The following options are set if the shell is invoked as sh or ksh: NO_BAD_PATTERN, NO_BANG_HIST, NO_BG_NICE, NO_EQUALS, NO_FUNCTION_ARGZERO, GLOB_SUBST, NO_GLOBAL_EXPORT, NO_HUP, INTERACTIVE_COMMENTS, KSH_ARRAYS, NO_MULTIOS, NO_NOMATCH, NO_NOTIFY, POSIX_BUILTINS, NO_PROMPT_PERCENT, RM_STAR_SILENT, SH_FILE_EXPANSION, SH_GLOB, SH_OPTION_LETTERS, SH_WORD_SPLIT. Additionally the BSD_ECHO and IGNORE_BRACES options are set if zsh is invoked as sh. Also, the KSH_OPTION_PRINT, LOCAL_OPTIONS, PROMPT_BANG, PROMPT_SUBST and SINGLE_LINE_ZLE options are set if zsh is invoked as ksh.
These restrictions are enforced after processing the startup files. The startup files should set up PATH to point to a directory of commands which can be safely invoked in the restricted environment. They may also add further restrictions by disabling selected builtins.
Restricted mode can also be activated any time by setting the RESTRICTED option. This immediately enables all the restrictions described above even if the shell still has not processed all startup files.
A shell Restricted Mode is an outdated way to restrict what users may do: modern systems have better, safer and more reliable ways to confine user actions, such as chroot jails, containers and zones.
A restricted shell is very difficult to implement safely. The feature may be removed in a future version of zsh.
It is important to realise that the restrictions only apply to the shell, not to the commands it runs (except for some shell builtins). While a restricted shell can only run the restricted list of commands accessible via the predefined `PATH' variable, it does not prevent those commands from running any other command.
As an example, if `env' is among the list of allowed commands, then it allows the user to run any command as `env' is not a shell builtin command and can run arbitrary executables.
So when implementing a restricted shell framework it is important to be fully aware of what actions each of the allowed commands or features (which may be regarded as modules) can perform.
Many commands can have their behaviour affected by environment variables. Except for the few listed above, zsh does not restrict the setting of environment variables.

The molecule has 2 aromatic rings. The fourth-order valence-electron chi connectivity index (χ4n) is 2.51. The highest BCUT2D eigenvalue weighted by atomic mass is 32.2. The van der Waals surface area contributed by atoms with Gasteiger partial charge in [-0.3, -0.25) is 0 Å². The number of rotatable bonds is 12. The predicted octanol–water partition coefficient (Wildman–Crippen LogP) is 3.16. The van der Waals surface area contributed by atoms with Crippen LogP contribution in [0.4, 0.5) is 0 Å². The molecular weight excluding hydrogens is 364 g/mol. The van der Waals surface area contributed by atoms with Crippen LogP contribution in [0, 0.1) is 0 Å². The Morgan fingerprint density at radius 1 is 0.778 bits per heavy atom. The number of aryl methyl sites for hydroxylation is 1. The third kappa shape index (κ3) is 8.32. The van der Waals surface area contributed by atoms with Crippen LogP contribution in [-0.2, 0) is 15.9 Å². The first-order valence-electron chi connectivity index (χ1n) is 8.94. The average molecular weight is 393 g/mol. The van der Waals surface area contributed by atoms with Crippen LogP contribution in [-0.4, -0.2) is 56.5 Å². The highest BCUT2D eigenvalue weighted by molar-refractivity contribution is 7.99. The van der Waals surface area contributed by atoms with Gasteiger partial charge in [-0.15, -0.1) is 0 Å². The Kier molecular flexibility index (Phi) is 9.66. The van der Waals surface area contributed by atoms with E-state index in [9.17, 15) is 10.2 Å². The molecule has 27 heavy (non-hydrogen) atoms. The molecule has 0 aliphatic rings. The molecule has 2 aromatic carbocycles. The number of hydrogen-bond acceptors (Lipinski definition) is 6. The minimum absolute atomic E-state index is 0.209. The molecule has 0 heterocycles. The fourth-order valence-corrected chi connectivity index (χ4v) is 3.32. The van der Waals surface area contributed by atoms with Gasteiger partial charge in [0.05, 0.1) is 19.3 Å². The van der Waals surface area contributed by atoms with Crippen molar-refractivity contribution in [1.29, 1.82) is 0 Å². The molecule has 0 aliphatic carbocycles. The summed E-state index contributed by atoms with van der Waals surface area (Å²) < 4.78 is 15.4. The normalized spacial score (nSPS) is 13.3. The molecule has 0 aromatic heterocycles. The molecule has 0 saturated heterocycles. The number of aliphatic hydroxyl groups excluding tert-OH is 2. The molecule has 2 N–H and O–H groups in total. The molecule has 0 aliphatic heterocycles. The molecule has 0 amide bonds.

If a `perl', `python', `bash', or other general purpose interpreted script it treated as a restricted command, the user can work around the restriction by setting specially crafted `PERL5LIB', `PYTHONPATH', `BASHENV' (etc.) environment variables. On GNU systems, any command can be made to run arbitrary code when performing character set conversion (including zsh itself) by setting a `GCONV_PATH' environment variable. Those are only a few examples.
Bear in mind that, contrary to some other shells, `readonly' is not a security feature in zsh as it can be undone and so cannot be used to mitigate the above.
A restricted shell only works if the allowed commands are few and carefully written so as not to grant more access to users than intended. It is also important to restrict what zsh module the user may load as some of them, such as `zsh/system', `zsh/mapfile' and `zsh/files', allow bypassing most of the restrictions.
Commands are then read from $ZDOTDIR/.zshenv. If the shell is a login shell, commands are read from /etc/zsh/zprofile and then $ZDOTDIR/.zprofile. Then, if the shell is interactive, commands are read from /etc/zsh/zshrc and then $ZDOTDIR/.zshrc. Finally, if the shell is a login shell, /etc/zsh/zlogin and $ZDOTDIR/.zlogin are read.
When a login shell exits, the files $ZDOTDIR/.zlogout and then /etc/zsh/zlogout are read. This happens with either an explicit exit via the exit or logout commands, or an implicit exit by reading end-of-file from the terminal. However, if the shell terminates due to exec'ing another process, the logout files are not read. These are also affected by the RCS and GLOBAL_RCS options. Note also that the RCS option affects the saving of history files, i.e. if RCS is unset when the shell exits, no history file will be saved.
If ZDOTDIR is unset, HOME is used instead. Files listed above as being in /etc may be in another directory, depending on the installation.
As /etc/zsh/zshenv is run for all instances of zsh, it is important that it be kept as small as possible. In particular, it is a good idea to put code that does not need to be run for every single shell behind a test of the form `if [[ -o rcs ]]; then ...' so that it will not be executed when zsh is invoked with the `-f' option.
Any of these files may be pre-compiled with the zcompile builtin command (see zshbuiltins(1)). If a compiled file exists (named for the original file plus the .zwc extension) and it is newer than the original file, the compiled file will be used instead.
IEEE Standard for information Technology - Portable Operating System Interface (POSIX) - Part 2: Shell and Utilities, IEEE Inc, 1993, ISBN 1-55937-255-9.
|February 14, 2020||zsh 5.8|